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1. Introduction

The story of paclitaxel (now commonly known under the registered tradename Taxol ) originated in ancient times.  Julius Caesar mentioned in his "Gallic Wars" that Catulvolcus committed suicide by consuming extracts from the yew tree1.  There are also numerous yew1.jpg (21008 bytes)references in folk law to the cancer healing properties of the yew tree.   The modern history of the drug taxol began in 1962 when Dr. A. Barclay, working for the U.S. National Cancer Institute, collected bark from the Pacific Yew tree (Taxus brevifolia), pictured opposite, as part of a project aimed at the discovery of new anticancer agents2.  Interest in the Pacific Yew tree heightened considerably after the discovery of it's activity against a number of leukaemias and solid tumours in the breast, ovary, brain, and lung in humans3.  This sparked off an intense period of research aimed at isolating the chemical responsible for the yew tree's activity and concluded in 1967 with the isolation of taxol in minute quantities.  The amount of taxol that can be extracted from the yew tree is very small.  The sacrifice of one 100 year old tree would result in approximately only 350mg of taxol, just about enough for one single dose for a cancer patient.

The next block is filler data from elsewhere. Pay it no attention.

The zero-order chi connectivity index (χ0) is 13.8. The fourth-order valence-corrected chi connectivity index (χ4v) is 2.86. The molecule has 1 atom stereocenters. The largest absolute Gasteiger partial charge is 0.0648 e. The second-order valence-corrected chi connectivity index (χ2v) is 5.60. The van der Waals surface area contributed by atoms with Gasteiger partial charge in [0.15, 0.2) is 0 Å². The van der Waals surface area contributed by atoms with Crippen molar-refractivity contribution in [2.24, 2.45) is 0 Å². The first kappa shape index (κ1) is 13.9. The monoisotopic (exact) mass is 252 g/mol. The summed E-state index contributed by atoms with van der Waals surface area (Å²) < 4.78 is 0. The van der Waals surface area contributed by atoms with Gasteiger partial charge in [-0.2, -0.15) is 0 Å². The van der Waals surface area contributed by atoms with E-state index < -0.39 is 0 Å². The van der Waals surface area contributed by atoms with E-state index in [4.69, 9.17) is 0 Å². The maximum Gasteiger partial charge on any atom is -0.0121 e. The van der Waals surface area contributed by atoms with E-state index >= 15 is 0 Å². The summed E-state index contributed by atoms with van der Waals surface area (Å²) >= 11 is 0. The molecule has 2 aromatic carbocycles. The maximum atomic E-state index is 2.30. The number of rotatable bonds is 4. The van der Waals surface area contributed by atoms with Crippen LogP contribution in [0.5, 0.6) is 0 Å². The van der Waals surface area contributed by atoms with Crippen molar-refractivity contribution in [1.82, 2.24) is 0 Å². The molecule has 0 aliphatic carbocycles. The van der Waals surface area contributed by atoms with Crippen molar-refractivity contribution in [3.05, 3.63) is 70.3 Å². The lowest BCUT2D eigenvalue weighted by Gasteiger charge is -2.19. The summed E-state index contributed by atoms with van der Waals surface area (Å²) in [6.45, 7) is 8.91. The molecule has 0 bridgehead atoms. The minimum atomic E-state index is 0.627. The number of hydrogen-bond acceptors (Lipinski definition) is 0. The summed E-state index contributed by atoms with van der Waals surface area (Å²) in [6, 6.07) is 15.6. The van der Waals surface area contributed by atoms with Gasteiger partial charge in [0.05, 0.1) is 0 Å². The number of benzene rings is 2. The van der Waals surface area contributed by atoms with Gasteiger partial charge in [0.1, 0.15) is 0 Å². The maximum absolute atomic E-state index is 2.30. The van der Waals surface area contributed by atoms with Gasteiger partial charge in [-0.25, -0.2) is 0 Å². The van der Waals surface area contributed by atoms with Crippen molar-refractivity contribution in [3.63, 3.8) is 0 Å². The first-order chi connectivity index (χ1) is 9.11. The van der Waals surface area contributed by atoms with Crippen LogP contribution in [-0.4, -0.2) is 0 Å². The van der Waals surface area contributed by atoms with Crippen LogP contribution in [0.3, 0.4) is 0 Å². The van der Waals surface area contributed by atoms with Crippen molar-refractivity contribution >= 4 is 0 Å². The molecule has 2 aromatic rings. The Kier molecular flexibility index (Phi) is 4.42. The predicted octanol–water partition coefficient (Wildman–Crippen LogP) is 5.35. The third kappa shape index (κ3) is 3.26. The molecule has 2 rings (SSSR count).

In 1971 Wall, Wani and coworkers at the Research Triangle Institute, North Carolina reported the molecular structure of taxol (1) on the basis of X-ray crystallographic data4.

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1: taxol

Taxol's journey to the clinic was slow because of difficulties with aqueous solubility and lack of knowledge of the mechanism by which it attacked cancer cells.  In 1979 however, Dr. S.B. Horwitz and her collaborators published a paper disclosing their findings on the interaction of taxol with microtubules5.   This led the way for development of taxol as a potential drug candidate.   Phase I clinical trials began in 1983 with taxol in short supply.  The problem of procuring adequate supplies of taxol became even more acute when environmentalists, concerned with the endangering of various species that live in the ancient yew tree forests of North America raised objections to their destruction.  This led to research efforts on the synthesis of taxol intensifying and a number of groups began their approaches.